Robertson & Baxter continued to prosper and in December 1894 was converted to a limited liability company as Robertson & Baxter Ltd, with assets valued at £318,516. Shareholders in the new company included his sons, his two junior partners, and some clients and customers. Trade continued to flourish and Robertson joined a syndicate to build the Tamdhu-Glenlivet Distillery at Knockando, Moray, to keep apace of demand. This proved to be one of the last ventures undertaken before his sudden death on 30th August 1897 , at the age of just 64. Robertson also created the Clyde Bonding Co, alcoholic drink manufacturers, Glasgow, incorporated as Clyde Bonding Co Ltd in 1937 as a subsidiary of Robertson & Baxter Ltd
Up until the 1940s, the granddaughters of W A Robertson still had a controlling interest in the company. They transferred control of the company into a holding company, Edrington Holdings Ltd, named after one of their farms. Erdington Holdings Ltd was managed by a charitable trust, and had two main subsidiaries, Robertson & Baxter Ltd and Clyde Bonding Co Ltd. Edrington Holdings Ltd acquired Lang Brothers Ltd, alcoholic drink manufacturers, Glasgow, in 1965 and Clyde Cooperage Co Ltd, coopers, Glasgow, in 1967.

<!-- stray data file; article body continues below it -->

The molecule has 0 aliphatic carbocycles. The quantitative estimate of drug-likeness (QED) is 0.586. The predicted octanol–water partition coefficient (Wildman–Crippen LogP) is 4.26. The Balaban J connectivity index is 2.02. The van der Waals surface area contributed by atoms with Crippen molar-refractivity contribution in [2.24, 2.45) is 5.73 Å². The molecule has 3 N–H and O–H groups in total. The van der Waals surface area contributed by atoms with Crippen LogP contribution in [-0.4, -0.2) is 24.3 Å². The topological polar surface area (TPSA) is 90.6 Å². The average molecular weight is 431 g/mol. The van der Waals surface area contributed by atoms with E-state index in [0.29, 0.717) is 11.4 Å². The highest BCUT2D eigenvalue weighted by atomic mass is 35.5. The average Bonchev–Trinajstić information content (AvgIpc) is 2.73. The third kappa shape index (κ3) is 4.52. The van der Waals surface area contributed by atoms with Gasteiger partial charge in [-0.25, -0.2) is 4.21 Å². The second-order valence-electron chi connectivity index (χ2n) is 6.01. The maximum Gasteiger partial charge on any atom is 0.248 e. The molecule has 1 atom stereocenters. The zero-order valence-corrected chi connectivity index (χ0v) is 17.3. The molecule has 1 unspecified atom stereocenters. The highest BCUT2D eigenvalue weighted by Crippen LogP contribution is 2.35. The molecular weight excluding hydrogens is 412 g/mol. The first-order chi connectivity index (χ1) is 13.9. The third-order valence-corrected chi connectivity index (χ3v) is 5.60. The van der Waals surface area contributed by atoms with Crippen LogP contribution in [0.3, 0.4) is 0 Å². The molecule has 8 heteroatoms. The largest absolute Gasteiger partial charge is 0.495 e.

In 1996, Edrington Holding Ltd and its various subsidiary companies were restructured to form the Edrington Group with Edrington Group Ltd being the main holding company. Robertson & Baxter Ltd acquired Highland Distillers Ltd, the successor company to Highland Distillers Co Ltd, in 1999 and in 2001 this company became Highland Distillers Group Ltd and an independent section of the Edrington Group of companies. The Edrington Group of companies relocated their head offices to Great Western Road, Glasgow, sometime in 2001 and continued to trade in 2003 with whisky brands including Cutty Sark, Famous Grouse, and The Macallan.
This material has been organised into series as shown in the scope and content. Within these series the material has been arranged chronologically.
Conditions Governing Access
Indefinite loan : Robertson & Baxter : Glasgow : 1986-1997 : ACCNs 0230, 0262, 0265, 1563
Indefinite loan : Erdington Group : Glasgow : 1998-1999 : ACCNs 1686, 1779
Other Finding Aids
Digital file level list available in searchroom
Manual file level list available at the National Registers of Archives in Edinburgh (NRA(S)3104 and 1045) and London (NRA 32314)
Alternative Form Available
No known copies
Fonds level description compiled by Hannah Westall, Archives Assistant, 28 February 2000.
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Applications for permission to quote should be sent to the Archivist.
Reproduction subject to usual conditions: educational use and condition of documents
This material has been appraised in line with standard GB 248 procedures
Received directly from creator
Location of Originals
This material is original
No known publications using this material